Filed Under: ,
Tickers in this Article: UUP, XOM, CVX, PBR, BP, TOT, E, COP
Thanks to some decent economic and inventory data points, for a change, oil futures climbed to their highest levels in a week on Wednesday. NYMEX-traded crude for August delivery added 85 cents, or 1.1%, to close at $80.21 per barrel. In London, Brent crude rose 46 cents, or 0.5%, to settle at $93.48 a barrel. Oil posted gains despite the fact that the PowerShares DB US Dollar Index Bullish (NYSE: UUP) closed higher by nearly a third of a percent. The Energy Information Administration said oil inventories shrank by 100,000 barrels last week, falling back from a 22-year high. Declining inventories imply increased demand here in the U.S. and that is essential to any upside momentum oil bulls are hoping to build because the U.S. is still the world's largest oil consumer.

In economic news, the Commerce Department said durable goods orders rose 1.1% in May, good for the first increase since February. The National Association of Realtors said pending home sales jumped 5.9% in May following a 5.5% drop in April. Analysts expected a May increase of 1%-2%.

Norway's ongoing oil strike is also being viewed by some traders as a near-term catalyst for higher prices. The strike has shut down 240,000 barrels a day, or 15% of the country's oil production, according to the country's Oil Industry Association, the Wall Street Journal reported. Roughly 700 Norwegian oil workers are on strike with the issue at hand pertaining to a pension agreement.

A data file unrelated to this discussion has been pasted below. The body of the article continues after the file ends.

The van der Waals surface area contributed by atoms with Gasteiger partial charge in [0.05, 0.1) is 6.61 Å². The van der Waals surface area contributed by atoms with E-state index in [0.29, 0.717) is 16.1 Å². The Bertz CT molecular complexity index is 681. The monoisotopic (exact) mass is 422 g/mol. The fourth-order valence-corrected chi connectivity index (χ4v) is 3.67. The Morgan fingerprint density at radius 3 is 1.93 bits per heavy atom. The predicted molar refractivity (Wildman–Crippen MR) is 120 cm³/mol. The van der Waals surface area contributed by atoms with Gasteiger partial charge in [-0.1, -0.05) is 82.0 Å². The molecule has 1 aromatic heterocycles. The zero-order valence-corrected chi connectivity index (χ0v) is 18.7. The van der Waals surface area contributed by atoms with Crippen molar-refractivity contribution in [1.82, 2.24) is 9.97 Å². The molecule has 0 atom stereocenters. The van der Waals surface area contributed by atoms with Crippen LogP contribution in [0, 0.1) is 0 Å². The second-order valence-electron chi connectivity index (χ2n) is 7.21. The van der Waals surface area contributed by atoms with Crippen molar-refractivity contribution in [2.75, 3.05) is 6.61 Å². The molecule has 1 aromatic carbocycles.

With stocks bouncing higher, most oil equities finished in the green. Exxon Mobil (NYSE: XOM) added almost 1% while Chevron (NYSE: CVX) climbed by 1.6%. Brazil's Petrobras was once again one of the sector's laggard. That stock fell another 1.4% to touch a new 52-week low despite the company saying its oil and natural gas output increased 1.9% in May to an average of 2.6 million barrels per day. Oil production alone was nearly 2 million barrels per day.

Earlier this month, Petrobras (NYSE: PBR) pledged to reduce its $237 billion five-year spending program, but the stock has been hammered by the company's 11% reduction to its 2020 production forecast.

A study by research firm Wood Mackenzie showed oil majors BP (NYSE: BP), Royal Dutch Shell (NYSE: RDS-A), Total (NYSE: TOT), Eni (NYSE: E), Exxon, Chevron and ConocoPhillips (NYSE: COP) will increase production from 8 billion barrels of oil equivalent per year now to 10 billion by the end of this decade, according to Reuters. Those companies combine for about 30% of global production.

comments powered by Disqus

Trading Center